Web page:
All of the land use and design decisions for this area should be made to try to eradicate the "separatism" which has grown up since the Baltimore Country Club first started its land divestiture back in the 1960s, and in fact, has roots in the origination of Roland Park itself and its unconstitutional covenants. The isolated "campuses" of Cross Keys, Poly Western and Cold Spring New Town may also have roots in the desire to shut off outside influences in the racially charged atmosphere of Baltimore in the 1960s.
The new street between Falls Road and Cold Spring New Town should be named something that provides a link to something that is already there around it. If the new street is physically located close enough to Hillside Road, which enters Roland Park from Falls Road, it should be called Hillside Road. Springarden and Tamarind, the two main roads in Cold Spring New Town, which are now disjointed because pieces of road in the original plan were never built, would also make good names. Cross Keys Road would also be an appropriate name because it would bring the Cross Keys identity outside of its current gated fortress.
Here are some more helpful guidelines:
- Baltimore Country Club Redevelopment - The frontage along Falls Road is the key to any redevelopment, and is probably the land that Roland Parkers are least attached to anyway. The feel of Roland Park needs to be extended to Falls Road. If it is retail, the feel of the Eddie's and Morgan Millard shopping centers on Roland Avenue should be emulated.
- Keswick Center - The "gated community" theme for old folks' housing should be avoided, regardless of where this development ends up taking place. We must get away from separatism and weave all development into the community. There are many alternative sites in the area, many of which are discussed below.
- Poly-Western High School - The land for the new road will be taken from here, so some reconfiguration of the campus must occur. There is a huge amount of wasteful surface parking, so everything should be able to fit very easily. Beyond that, the school should be re-oriented toward either the new road or Falls Road to make it part of the community, rather than sitting behind a sea of parking. Better yet, the school should also be incorporated with new development (such as research labs) that brings new learning opportunities to its students.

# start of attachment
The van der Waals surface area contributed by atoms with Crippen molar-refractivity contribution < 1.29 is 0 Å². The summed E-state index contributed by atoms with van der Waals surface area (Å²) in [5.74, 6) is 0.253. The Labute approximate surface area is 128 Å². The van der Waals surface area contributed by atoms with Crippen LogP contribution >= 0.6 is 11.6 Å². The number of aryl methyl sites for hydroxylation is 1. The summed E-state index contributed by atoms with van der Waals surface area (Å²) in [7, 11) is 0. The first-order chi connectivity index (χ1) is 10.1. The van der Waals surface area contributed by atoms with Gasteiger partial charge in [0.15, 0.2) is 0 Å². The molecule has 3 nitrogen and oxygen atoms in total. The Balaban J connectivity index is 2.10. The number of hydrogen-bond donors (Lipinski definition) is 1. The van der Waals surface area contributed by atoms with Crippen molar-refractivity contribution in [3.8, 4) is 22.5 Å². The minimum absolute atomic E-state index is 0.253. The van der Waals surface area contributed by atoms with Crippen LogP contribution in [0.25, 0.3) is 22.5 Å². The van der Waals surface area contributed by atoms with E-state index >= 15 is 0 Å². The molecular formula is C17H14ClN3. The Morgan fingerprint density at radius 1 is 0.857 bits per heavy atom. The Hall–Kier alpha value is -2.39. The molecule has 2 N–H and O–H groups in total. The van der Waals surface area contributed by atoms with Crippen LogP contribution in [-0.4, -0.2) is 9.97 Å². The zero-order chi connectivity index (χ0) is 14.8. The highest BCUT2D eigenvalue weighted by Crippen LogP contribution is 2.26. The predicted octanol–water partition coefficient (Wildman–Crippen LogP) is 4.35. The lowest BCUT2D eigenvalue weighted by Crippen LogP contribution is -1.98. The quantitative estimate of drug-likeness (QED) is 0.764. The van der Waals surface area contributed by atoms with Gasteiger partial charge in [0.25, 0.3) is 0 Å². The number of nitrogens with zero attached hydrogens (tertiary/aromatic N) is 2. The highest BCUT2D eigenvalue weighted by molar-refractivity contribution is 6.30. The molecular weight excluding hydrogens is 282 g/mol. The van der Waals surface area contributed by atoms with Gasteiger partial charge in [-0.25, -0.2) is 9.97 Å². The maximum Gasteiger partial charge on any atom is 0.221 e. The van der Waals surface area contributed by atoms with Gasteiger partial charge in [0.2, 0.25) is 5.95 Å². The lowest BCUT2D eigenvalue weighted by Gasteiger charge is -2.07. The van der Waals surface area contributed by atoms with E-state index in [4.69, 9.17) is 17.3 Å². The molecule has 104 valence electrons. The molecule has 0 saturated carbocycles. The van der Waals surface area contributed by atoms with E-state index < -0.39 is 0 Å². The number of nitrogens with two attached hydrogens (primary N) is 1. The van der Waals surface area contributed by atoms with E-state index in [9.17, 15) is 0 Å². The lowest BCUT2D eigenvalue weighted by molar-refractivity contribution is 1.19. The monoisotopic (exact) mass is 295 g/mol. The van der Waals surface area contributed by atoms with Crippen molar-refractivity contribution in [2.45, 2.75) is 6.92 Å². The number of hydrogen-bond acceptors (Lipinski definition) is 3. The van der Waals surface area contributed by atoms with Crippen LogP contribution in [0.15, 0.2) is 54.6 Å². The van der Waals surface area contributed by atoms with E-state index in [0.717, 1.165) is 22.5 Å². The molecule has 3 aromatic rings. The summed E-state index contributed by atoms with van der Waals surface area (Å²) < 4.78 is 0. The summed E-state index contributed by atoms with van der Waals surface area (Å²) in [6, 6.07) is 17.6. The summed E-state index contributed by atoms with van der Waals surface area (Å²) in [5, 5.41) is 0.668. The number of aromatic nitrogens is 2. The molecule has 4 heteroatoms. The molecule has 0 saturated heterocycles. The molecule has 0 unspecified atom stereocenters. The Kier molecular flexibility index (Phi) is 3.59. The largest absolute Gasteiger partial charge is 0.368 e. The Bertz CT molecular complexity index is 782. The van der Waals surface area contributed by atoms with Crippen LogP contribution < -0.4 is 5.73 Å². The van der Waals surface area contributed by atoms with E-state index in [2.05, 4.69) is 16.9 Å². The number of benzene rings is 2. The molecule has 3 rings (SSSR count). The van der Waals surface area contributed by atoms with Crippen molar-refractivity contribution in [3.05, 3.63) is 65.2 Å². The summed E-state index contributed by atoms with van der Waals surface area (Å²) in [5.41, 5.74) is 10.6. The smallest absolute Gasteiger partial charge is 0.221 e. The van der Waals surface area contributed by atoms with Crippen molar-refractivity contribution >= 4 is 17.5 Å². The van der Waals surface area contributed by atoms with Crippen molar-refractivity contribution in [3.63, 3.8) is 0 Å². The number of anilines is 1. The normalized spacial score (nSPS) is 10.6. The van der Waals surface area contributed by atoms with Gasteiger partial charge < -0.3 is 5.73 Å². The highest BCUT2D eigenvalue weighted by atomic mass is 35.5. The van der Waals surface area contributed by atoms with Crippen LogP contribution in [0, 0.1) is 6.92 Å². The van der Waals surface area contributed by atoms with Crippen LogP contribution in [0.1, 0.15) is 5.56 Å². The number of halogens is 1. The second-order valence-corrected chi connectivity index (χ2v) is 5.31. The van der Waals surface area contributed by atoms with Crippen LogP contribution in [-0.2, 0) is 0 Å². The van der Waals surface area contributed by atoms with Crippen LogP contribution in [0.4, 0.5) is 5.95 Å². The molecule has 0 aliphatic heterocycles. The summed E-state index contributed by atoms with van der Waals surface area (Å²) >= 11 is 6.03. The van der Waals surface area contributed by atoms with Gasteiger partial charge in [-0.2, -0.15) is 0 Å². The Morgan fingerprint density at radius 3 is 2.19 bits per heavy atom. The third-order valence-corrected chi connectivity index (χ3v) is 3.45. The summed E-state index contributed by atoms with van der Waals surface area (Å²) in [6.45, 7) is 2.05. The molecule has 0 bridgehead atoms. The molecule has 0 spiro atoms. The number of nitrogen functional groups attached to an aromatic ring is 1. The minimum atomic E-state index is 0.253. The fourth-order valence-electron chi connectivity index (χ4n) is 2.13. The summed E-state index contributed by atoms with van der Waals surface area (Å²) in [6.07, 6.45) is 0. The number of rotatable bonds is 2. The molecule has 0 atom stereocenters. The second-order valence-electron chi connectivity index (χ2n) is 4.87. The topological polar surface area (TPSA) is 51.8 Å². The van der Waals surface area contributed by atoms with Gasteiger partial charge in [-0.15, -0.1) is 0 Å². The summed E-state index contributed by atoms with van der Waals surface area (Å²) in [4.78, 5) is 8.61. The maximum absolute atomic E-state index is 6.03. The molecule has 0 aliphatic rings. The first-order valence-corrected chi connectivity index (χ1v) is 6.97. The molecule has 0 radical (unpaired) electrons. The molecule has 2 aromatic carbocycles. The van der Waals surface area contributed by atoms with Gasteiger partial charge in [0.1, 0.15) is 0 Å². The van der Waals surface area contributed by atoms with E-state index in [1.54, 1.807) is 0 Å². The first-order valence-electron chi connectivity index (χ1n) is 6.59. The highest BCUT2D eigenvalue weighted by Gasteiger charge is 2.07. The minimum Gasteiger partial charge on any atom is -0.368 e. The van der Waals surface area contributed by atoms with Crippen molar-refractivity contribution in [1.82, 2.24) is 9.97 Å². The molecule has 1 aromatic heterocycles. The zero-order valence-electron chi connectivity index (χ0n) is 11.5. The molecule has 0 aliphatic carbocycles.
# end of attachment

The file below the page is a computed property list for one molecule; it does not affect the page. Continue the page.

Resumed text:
- Cross Keys - The new road will be a new southern edge for Cross Keys, so this is an opportunity to expand it with more of a community orientation. There should be at least one new entrance, and if a gate motif is really considered essential to the Cross Keys identity, well, so be it. But at least most of us know that the gates are pretty much fake and symbolic - unlike the CIA or National Security Agency.
- Light Rail - The Cold Spring Light Rail Station should be relocated to immediately south of the new road. Good riddance to the old expressway interchange gully station !
- Stump Dump - This is a great new transit oriented development site which should take maximum advantage of its proximity to the new light rail station and Cylburn Park.
- Cylburn Park - The north side of the new road west of its JFX overpass should become the new southeast edge of Cylburn Park, with a prominent park entrance for pedestrians and bikes, and perhaps cars as well.
- Cold Spring New Town - The new road should intersect CSNT at the big bend where Springarden Drive was supposed to be extended southward away from its Cold Spring Lane entrance. If the grades can't be made to work for such a connection, then the new road could be linked directly with Cold Spring Lane at the existing stump dump entrance. Either way, new development should be encouraged along the new road.
Springarden Drive - Looking north toward the big bend at the foot of Cold Spring New Town. The road was supposed to be continued straight but never was. It should be, to create the west terminus of the new road connecting to Cross Keys and Roland Park.
Falls Road looking north from Hillside Road - The Country Club is on the right. Poly-Western is on the left. The Harper House high rise in Cross Keys is in the left background. Both sides of this stretch of Falls Road needs to be redeveloped with a Roland Park motif.
- BGE Oil Tank - The huge oil tank just south of Cold Spring Lane and the stump dump should also be redeveloped, along with the surrounding land. A few years ago, this land was going to be made into a light rail park-and-ride lot, but it fell through because of cost, largely related to the difficult topography of the site. However, the topography also makes the site very interesting and attractive for development. There is an underpass under Cold Spring Lane next to a Vinegar Factory that can be used to weave the new development into the stump dump site and transit station, and also tie Cylburn Park into the remaining parkland to the south toward TV Hill and Woodberry. A small land swap with the Vinegar Factory may be necessary. This may prove so successful at yuppifying the area that many people will be amazed that the Vinegar Factory is actually a vinegar factory and not the name of a new/old condo complex. At least not yet.